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New trash-hauling system receives negative feedback

LOS ANGELES — With complaints rolling in about higher rates and poorer service related to the new franchise waste hauling system, a Los Angeles City Council committee Aug. 15 looked at ways to improve service while acknowledging the chorus of negative feedback.

The Energy, Climate Change and Environmental Justice Committee did approve a motion that aims to reduce prices for some customers. But after its members questioned leaders of the Bureau of Sanitation, it seemed clear that higher prices will be a reality to some degree as long as the franchise system remains.

“We are moving more and more toward a landfill-free city, a landfill-free society. That brings with it significant changes, and important changes in behavior. Sometimes they do come with additional costs,” Bureau of Sanitation Director Enrique Zaldivar told the committee.

The franchise waste hauling system that went into effect July 1 is meant to expand recycling opportunities to thousands of businesses and apartment buildings while also cutting down on pollution by reducing the number of trash trucks on the street.

Before the change, recycling was only automatically available to single-family homes in the city.

Under the recycLA system — which was previously called the Zero Waste LA system — seven companies handle an estimated $3.5 billion in commercial waste hauling in Los Angeles. Each company is assigned as the sole trash hauler for commercial sites and multi-family complexes in one or more of the city’s 11 zones.

Since the new system began, many businesses and landlords have complained about higher prices and reduced service, but because their trash collector now essentially operates a monopoly, they have no other option.

When the council approved the franchise system last December, some council members predicted it would reduce waste by 65 percent in the city and that the new standards would also make rates farer, as the city found they varied widely and even sometimes were different for businesses on the same block due to the multitude of hauling companies working in the same area.

“Today, we will change that and bring fair, predictable rates to customers without punishing people for doing the right thing and wanting to recycle,” Councilman Jose Huizar said then.

Only six weeks into the new system, council members on the committee spoke of a multitude of negative phone calls and feedback related to higher prices and poorer service. Councilman Mitch O’Farrell said he had received four calls alone in the hours before the meeting.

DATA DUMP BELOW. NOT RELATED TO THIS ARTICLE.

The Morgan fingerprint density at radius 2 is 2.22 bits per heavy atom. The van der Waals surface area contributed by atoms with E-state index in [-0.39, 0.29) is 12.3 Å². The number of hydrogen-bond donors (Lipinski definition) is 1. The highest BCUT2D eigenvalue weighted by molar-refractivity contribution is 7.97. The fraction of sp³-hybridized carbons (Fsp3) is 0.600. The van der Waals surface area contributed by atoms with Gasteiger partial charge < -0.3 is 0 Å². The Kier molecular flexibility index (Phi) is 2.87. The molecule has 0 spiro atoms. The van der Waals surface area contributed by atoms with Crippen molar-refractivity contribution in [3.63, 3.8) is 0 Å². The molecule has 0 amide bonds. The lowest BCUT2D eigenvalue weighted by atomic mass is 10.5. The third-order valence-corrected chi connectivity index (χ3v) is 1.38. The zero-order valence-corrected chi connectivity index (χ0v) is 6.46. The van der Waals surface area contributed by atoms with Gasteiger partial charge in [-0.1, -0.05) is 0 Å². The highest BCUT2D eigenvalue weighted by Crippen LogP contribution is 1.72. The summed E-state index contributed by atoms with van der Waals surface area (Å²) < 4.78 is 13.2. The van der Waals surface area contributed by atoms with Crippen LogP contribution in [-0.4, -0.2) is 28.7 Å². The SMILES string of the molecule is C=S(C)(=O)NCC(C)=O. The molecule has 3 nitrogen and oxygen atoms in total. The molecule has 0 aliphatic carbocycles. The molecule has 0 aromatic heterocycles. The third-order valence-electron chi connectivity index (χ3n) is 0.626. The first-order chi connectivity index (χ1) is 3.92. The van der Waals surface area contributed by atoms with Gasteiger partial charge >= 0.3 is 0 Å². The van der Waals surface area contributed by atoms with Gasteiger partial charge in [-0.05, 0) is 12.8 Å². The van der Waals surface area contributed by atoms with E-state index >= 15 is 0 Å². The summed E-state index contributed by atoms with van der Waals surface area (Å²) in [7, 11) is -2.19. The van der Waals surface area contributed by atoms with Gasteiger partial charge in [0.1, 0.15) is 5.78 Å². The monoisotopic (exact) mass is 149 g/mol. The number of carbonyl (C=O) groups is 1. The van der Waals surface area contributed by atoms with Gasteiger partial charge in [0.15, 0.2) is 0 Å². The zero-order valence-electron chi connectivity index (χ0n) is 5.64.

Councilman Mitchell Englander also said his office was getting flooded with calls.

“We’re all getting the same phone calls each and every day,” Englander said. “Our office is overloaded. In fact, I don’t remember a time where we’ve gotten so many irate phone calls over one particular issue that’s directly impacting so many different people.”

Englander said the landlord of the building where his field office is located said his bill went from $3,400 a month to over $12,500 per month before being able to negotiate it down.

One motion the committee approved would allow business customers to share bins with neighboring businesses in order to maximize the use of each bin and reduce costs.

Dan Meyers, the franchise division manager for the Bureau of Sanitation, said the department was also looking to develop an online tool which would allow customers to see how adjustments to service could improve their bill by reducing the size of their bin or frequency of their service.

Zaldivar said some of the high bills were the result of businesses not being aware of the franchise change and that they could reduce their charges by “right sizing” their service by reducing or altering their plan.

Councilman Paul Krekorian said he hoped that companies granted a monopoly were not “doubling down by increasing rates, by manipulating the bin handling in a way that will oversell their service to their customers. In fact, quite to the contrary, I expect those providers who have been given this monopoly to go the other way to bend over backwards and ensure that each and every customer’s needs are met.”

He added, “I, for one, will be looking at changes in this policy if I don’t see that result.”

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